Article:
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business travel

Is Omicron impacting business travel because of corporate and government restrictions?

Are you a business traveler? Omicron travel restrictions have put a damper on global business travel. New policies and ongoing developments are currently hindering a return to travel as we know it. 

However, the travel industry continues to reflect progress and optimism in its long-term outlook for 2022, according to the latest poll from the Global Business Travel Association (GBTA), the world’s largest business travel association and leader in education, research, networking, and advocacy.

“Here, at the start of a new year, the business travel industry and business travelers continue to face a dynamically changing landscape due to Omicron. One comment received from a poll respondent readily sums it up: ‘Uncertainty is a huge wet blanket on [business] travel,’” said Suzanne Neufang, CEO, GBTA. 

“Despite the wave of Omicron and the ripple of challenges it has created, there are positive signs, and industry professionals continue to be optimistic for the long–term outlook of global business travel.”  

This most recent poll is the 25th in GBTA’s COVID-19 Recovery series, tracking the pulse of the global business travel industry during the pandemic. Below are a few highlights from the January poll

Omicron business travel poll highlights:

Optimism for the long haul – Three in four travel managers expect business travel volume at their company will be much (17%) or somewhat (58%) higher in 2022 than in 2021. Another one in ten (12%) expect business travel to remain about the same as 2021, but few (5%) expect it to be lower.  

Company travel cancellation decreases – Poll results show a decline in the percentage of companies that continue to suspend or cancel business travel. Sixty-eight percent of GBTA member companies have not yet opened international travel, compared to 79% in the October 2021 GBTA poll, and 29% have not opened domestic business travel versus 38% in October. 

Current business impacts – Six in ten (60%) suppliers/TMCs report their bookings from corporate clients decreased from the month prior. One in five (21%) characterize their bookings from corporate customers as having increased.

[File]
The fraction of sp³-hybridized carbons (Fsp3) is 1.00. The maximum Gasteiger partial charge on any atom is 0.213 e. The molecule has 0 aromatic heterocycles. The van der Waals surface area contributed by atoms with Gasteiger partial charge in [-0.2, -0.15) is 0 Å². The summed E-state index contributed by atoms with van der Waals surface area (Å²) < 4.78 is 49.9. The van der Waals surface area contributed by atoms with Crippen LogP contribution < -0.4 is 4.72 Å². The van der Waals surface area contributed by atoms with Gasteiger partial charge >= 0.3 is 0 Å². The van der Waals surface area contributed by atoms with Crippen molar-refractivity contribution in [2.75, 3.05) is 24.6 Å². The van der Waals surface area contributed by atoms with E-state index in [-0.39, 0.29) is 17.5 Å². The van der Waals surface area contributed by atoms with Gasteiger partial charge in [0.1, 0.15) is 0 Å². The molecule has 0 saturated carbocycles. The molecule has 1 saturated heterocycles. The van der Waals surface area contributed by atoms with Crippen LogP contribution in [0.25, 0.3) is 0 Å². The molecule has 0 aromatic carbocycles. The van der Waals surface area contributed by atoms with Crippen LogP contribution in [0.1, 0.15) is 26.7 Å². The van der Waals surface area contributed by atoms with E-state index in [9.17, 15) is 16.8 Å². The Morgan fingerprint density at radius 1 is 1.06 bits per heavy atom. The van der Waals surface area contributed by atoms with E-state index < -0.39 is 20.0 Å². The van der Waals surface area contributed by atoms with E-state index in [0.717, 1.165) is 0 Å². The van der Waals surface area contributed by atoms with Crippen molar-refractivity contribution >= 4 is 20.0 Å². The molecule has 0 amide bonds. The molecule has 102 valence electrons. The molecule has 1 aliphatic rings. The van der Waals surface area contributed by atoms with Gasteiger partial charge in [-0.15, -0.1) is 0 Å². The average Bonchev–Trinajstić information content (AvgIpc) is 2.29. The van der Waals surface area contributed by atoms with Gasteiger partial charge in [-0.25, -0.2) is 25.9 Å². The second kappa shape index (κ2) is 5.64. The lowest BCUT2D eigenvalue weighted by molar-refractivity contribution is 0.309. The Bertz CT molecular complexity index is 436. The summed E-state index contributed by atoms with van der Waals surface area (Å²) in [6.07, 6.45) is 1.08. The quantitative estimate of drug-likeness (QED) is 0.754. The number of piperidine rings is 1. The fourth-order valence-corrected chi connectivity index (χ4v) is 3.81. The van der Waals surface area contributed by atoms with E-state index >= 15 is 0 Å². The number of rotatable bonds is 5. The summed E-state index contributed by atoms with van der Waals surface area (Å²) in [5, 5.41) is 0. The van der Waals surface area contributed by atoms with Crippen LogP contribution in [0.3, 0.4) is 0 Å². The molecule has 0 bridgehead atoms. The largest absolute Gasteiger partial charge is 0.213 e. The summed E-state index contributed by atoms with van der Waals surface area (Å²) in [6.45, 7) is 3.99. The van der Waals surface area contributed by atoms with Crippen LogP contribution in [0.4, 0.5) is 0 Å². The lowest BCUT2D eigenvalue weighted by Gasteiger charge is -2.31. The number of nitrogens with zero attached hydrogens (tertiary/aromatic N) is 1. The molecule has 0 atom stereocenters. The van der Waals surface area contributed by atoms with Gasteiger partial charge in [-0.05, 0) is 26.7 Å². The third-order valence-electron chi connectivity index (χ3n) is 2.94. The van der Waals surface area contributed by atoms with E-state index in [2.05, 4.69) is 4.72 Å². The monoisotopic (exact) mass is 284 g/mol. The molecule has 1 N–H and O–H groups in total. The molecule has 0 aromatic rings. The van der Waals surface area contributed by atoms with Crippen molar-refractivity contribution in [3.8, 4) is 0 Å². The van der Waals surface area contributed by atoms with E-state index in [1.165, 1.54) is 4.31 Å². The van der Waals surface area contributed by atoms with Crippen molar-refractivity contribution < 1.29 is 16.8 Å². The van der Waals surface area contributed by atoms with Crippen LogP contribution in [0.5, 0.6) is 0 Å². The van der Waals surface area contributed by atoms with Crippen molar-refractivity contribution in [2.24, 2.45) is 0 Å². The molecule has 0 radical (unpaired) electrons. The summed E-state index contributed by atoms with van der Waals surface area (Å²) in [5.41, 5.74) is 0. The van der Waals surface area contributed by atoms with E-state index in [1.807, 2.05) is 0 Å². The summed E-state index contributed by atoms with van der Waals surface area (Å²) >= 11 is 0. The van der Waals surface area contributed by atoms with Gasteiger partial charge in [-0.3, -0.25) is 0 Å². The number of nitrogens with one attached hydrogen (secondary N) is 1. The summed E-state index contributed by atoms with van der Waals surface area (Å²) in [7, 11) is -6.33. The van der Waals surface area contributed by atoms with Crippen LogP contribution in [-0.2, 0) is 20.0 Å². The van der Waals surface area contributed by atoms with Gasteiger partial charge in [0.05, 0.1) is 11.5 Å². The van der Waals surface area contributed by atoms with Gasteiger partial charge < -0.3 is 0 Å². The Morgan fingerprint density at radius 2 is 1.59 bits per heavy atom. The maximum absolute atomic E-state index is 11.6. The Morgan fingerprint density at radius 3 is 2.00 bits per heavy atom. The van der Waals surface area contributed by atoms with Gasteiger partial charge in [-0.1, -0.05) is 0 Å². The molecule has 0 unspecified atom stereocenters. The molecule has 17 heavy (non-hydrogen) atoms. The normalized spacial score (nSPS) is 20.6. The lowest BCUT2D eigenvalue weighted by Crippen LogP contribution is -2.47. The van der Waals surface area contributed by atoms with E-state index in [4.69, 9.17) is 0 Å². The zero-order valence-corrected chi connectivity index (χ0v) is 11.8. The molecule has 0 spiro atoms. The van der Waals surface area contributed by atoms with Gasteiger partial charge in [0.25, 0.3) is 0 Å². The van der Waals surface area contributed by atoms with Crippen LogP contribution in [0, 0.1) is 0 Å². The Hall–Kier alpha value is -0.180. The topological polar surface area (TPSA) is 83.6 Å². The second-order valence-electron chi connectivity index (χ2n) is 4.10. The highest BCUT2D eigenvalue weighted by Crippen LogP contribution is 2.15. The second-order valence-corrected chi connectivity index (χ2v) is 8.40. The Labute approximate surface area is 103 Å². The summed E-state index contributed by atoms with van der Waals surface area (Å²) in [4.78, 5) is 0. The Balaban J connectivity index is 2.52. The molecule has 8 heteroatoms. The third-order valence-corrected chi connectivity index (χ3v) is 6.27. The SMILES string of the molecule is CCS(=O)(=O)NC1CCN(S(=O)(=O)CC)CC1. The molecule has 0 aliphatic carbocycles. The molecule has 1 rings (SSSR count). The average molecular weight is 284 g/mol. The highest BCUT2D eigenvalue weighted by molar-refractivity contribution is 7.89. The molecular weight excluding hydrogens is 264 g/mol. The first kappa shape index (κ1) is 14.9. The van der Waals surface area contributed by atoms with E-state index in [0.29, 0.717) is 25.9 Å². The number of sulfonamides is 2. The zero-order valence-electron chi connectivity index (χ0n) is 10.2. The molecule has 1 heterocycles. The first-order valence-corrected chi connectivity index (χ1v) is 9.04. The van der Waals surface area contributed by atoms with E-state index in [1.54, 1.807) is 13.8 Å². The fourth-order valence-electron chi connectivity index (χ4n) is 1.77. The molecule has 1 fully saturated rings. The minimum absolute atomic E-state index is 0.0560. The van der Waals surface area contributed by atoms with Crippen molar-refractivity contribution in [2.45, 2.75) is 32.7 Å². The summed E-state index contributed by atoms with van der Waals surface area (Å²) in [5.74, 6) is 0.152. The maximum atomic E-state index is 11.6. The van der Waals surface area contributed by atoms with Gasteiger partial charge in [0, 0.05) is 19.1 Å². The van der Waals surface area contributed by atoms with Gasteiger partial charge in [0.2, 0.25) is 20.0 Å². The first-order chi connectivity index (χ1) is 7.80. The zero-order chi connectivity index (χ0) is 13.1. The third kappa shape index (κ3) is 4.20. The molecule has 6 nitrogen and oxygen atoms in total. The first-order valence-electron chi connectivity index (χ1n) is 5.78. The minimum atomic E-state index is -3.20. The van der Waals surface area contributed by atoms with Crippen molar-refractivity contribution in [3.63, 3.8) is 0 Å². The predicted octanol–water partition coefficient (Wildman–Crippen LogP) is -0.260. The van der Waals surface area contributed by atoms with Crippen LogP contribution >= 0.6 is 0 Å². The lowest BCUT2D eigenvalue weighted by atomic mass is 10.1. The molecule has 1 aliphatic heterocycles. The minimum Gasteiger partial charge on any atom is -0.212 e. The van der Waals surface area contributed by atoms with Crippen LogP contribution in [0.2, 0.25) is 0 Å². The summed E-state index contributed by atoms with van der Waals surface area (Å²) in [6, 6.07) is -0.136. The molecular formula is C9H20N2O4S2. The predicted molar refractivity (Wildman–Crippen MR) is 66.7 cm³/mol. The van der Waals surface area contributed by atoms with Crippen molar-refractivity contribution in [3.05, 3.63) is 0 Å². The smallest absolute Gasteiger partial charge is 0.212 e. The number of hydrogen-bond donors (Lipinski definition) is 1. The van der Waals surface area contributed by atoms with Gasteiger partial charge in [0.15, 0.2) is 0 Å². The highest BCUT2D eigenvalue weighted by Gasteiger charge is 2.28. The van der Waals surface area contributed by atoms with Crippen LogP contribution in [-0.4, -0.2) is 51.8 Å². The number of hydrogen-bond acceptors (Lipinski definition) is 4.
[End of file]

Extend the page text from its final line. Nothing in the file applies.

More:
Comparing variants – When asked to compare Omicron and Delta variant concerns, 43% report they are either less worried about Omicron compared to Delta, and 45% are equally concerned.

Most significant barriers – When asked to name the single greatest barrier to business travel, 43% of survey respondents cited government policies that restrict travel or make it difficult (such as entry restrictions or mandatory quarantines). Travel managers based in the UK (66%) and Europe (62%) were more likely than those in North America (33%) to cite government policies as being the single greatest barrier to business travel. Conversely, North American travel managers (27%) were more likely than those in Europe (15%) to say company policies restricting employees from traveling are the biggest barrier. 

Getting back out there – Despite Omicron, most travel managers feel employees are willing to travel. Two in three (64%) feel their employees are “willing” or “very willing” to travel for business in the current environment. However, this number was down from 78% in the October GBTA poll. A majority of seven in ten (72%) GBTA members and stakeholders report they would definitely or probably travel for business. However, respondents based in Europe (49%) are more likely than those based in North America (35%) to report that their company has canceled all or most business trips.   

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masks when shopping online